How To Make Basic Pasta

We’re doing our best to keep up with one of our goals on our Culinary Bucket List, to never use store-bought pasta again. Obviously, this is a slightly tongue-in-cheek goal; sometimes you just don’t have the time to whip up homemade pasta. But, not going to lie, every time we make our own pasta, it just reconfirms how much we love it and moves us slightly closer to keeping up with that goal! We’ve shared a few recipes with homemade pasta so far – see, Pappardelle with Braised RaguCacio e Pepe, & Homemade Pasta Carbonara. With all of these, we’ve developed our standard recipe for pasta dough. We thought we’d share that here as it’s own recipe for ease of browsing! Over time and trial & error, we think this is the best way to create your basic pasta blank canvas. {This recipe makes between 2 and 4 servings – let me explain. We have a bad habit of making pasta and then inhaling it, leaving us over-full. So – 2 portions. If you have more restraint and/or do not wish to need to unbutton your pants after dinner – 4 portions. We’ve easily doubled this recipe in the past with the same results.}

Basic Pasta Recipe

(Our recipe is adapted & combined from several sources: The Cook’s Book400 Sauces, & KitchenAid’s insert that accompanied our pasta attachments.)
Ingredients: 
  • 1 1/3 cups of all-purpose flour
  • 1/2 tsp salt
  • 2 eggs
Instructions:
  1. In a large bowl, stir the salt into the flour. Create a well or crater in the center.
  2. Crack two eggs into that center well/crater.
  3. Using a fork, slowly mix the egg into the flour. Try to keep the eggs within the crater, pulling in more and more flour. (If you fail, don’t worry, life will go on.)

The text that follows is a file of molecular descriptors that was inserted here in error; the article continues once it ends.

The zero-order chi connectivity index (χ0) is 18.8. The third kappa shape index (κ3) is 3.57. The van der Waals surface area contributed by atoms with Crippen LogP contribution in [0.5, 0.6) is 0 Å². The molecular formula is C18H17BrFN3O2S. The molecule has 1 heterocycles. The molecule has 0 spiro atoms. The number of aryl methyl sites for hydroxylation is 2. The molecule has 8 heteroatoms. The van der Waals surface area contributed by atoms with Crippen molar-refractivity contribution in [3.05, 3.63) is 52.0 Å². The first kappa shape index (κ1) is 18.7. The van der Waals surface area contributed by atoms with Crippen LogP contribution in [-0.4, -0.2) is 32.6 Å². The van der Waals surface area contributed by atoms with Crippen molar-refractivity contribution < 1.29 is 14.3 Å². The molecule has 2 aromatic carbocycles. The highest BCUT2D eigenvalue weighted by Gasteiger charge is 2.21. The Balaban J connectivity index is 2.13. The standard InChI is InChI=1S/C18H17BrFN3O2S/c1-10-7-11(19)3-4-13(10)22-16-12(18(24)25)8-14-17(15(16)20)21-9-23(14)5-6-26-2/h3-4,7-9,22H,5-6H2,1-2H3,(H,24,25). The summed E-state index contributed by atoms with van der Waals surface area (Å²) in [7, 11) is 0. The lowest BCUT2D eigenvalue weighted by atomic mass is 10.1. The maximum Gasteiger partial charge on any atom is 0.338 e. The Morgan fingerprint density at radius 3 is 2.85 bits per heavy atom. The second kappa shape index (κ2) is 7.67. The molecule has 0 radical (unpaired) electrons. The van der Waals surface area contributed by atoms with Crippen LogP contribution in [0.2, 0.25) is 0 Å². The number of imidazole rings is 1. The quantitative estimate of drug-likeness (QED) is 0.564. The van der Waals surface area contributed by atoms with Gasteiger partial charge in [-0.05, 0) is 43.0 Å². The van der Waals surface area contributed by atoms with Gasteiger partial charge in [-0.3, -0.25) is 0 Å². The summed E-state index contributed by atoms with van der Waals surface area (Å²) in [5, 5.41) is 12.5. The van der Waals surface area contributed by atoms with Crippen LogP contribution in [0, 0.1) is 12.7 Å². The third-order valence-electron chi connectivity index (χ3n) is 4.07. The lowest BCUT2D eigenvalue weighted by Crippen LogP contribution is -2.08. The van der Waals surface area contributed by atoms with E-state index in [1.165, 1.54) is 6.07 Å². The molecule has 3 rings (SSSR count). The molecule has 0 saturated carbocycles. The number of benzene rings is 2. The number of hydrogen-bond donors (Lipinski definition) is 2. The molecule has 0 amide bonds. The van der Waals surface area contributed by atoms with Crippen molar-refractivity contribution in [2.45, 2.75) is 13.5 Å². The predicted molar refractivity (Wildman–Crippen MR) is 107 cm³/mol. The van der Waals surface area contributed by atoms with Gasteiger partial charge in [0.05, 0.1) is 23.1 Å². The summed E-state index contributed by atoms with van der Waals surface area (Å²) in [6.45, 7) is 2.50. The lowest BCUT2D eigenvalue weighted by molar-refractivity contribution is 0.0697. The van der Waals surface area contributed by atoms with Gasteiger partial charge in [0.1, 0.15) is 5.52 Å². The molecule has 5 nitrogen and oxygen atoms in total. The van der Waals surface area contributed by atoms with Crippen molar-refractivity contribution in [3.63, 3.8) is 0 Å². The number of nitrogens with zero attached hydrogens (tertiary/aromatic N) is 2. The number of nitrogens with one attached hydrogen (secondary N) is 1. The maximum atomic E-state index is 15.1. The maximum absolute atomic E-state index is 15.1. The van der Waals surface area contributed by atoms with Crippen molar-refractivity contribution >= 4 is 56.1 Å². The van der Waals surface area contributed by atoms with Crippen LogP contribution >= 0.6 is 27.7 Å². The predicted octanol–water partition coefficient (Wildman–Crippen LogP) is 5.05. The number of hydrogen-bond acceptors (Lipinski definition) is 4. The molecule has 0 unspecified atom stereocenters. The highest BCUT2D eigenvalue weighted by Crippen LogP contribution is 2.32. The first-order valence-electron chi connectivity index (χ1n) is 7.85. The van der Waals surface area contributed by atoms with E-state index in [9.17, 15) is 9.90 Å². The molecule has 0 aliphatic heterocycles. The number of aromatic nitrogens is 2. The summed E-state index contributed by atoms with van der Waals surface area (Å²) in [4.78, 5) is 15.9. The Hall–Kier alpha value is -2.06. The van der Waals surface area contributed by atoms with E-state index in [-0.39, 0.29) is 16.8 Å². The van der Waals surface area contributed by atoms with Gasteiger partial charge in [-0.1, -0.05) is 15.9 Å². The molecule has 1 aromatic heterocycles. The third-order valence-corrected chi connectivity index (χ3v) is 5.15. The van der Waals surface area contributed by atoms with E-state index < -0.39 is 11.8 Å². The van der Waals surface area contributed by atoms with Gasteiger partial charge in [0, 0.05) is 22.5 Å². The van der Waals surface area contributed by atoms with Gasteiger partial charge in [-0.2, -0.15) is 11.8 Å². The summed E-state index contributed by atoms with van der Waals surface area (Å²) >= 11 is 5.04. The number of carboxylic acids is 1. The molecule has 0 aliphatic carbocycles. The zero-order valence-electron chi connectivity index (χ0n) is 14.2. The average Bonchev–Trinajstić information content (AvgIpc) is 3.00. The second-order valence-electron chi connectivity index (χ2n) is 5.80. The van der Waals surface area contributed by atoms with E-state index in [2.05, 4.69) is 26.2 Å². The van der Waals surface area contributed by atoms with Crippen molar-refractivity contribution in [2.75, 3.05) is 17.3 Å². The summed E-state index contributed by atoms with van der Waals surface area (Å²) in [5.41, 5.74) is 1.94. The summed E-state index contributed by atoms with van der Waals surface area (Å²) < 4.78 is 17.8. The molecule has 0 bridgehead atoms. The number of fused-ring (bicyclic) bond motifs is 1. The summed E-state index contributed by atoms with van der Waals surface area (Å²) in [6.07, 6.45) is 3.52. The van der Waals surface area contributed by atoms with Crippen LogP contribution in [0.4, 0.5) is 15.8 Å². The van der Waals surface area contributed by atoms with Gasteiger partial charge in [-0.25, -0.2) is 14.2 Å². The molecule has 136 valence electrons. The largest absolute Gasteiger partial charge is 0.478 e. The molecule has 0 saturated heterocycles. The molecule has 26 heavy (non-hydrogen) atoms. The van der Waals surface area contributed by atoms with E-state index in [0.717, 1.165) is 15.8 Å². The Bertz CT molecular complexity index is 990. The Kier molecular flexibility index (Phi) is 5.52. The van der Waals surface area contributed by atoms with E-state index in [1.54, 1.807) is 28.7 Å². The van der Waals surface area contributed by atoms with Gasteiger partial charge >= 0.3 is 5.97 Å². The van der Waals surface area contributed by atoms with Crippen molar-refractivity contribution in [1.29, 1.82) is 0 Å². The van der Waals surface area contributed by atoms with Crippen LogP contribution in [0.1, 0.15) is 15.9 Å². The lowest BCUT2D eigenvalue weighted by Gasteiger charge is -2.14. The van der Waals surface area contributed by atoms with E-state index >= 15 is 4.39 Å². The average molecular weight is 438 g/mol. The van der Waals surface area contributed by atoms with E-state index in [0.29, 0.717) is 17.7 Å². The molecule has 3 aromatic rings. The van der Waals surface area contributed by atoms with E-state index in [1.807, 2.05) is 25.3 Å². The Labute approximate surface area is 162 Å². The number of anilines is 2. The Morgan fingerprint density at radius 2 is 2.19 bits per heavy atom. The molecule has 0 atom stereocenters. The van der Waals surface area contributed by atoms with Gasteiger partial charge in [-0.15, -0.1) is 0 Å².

4. Once the egg is mixed into the flour and is beginning to resemble a cohesive dough, turn out onto a clean counter-top, and switch to using your hands. Fold together until well combined. [You made need an extra dusting of flour if the dough is wet and sticky, or to wet your hands if it’s a bit dry.]
  5. Continue kneading the dough, stretching and folding, for at least 5 and up to 10 minutes. By this point, the dough should be smoother and elastic, so that you can form into a ball. Wrap the dough in plastic wrap. Allow to sit for at least 30 minutes, and up to two hours.
  6. The type of pasta you want to make will dictate your next steps. Generally, you will likely cut the dough into smaller portions, flatten with a rolling pin or pasta roller, and then cut as desired.

 

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One Year Blog-iversary

Selim is Salt Bae

Today is the one year anniversary of our very first blog post! Honestly, we’re pretty proud of ourselves for keeping it up! People are always asking how we have time to do this with our busy school and clinical schedule – honestly I don’t really know. I think the creative outlet has helped us, plus we both really like to eat and cook. This has been quite the adventure for us. It adds a little bit of time to our dinners, but gives us motivation to keep trying new things. Just the other night, Selim, looking down at a tray of baklava, said, “I’m glad we started our blog. I would have never tried making some of these things otherwise.” Let’s look back over our first year!

Overall favorite dish:

♥ Ally – So hard to choose… but I think I have to go with Spinach & Feta Gözleme

♥ Selim – Lahmacun

 

Most difficult dish:

♥ Ally – Baklava

♥ Selim – Homemade Pasta Carbonara

 

Most unique dish:

♥ Ally – Balsamic Basil Blackberry Pizza

♥ Selim – Garlic & Truffle Pimento Cheese

Most liked dishSpiced Blueberry Pie

Most viewed dishBay Scallop Risotto

Most pinned dishBay Scallop Risotto

Number of followers: 17 (watch out – we’re about to go viral 😂)

Number of unique blog visitors: 991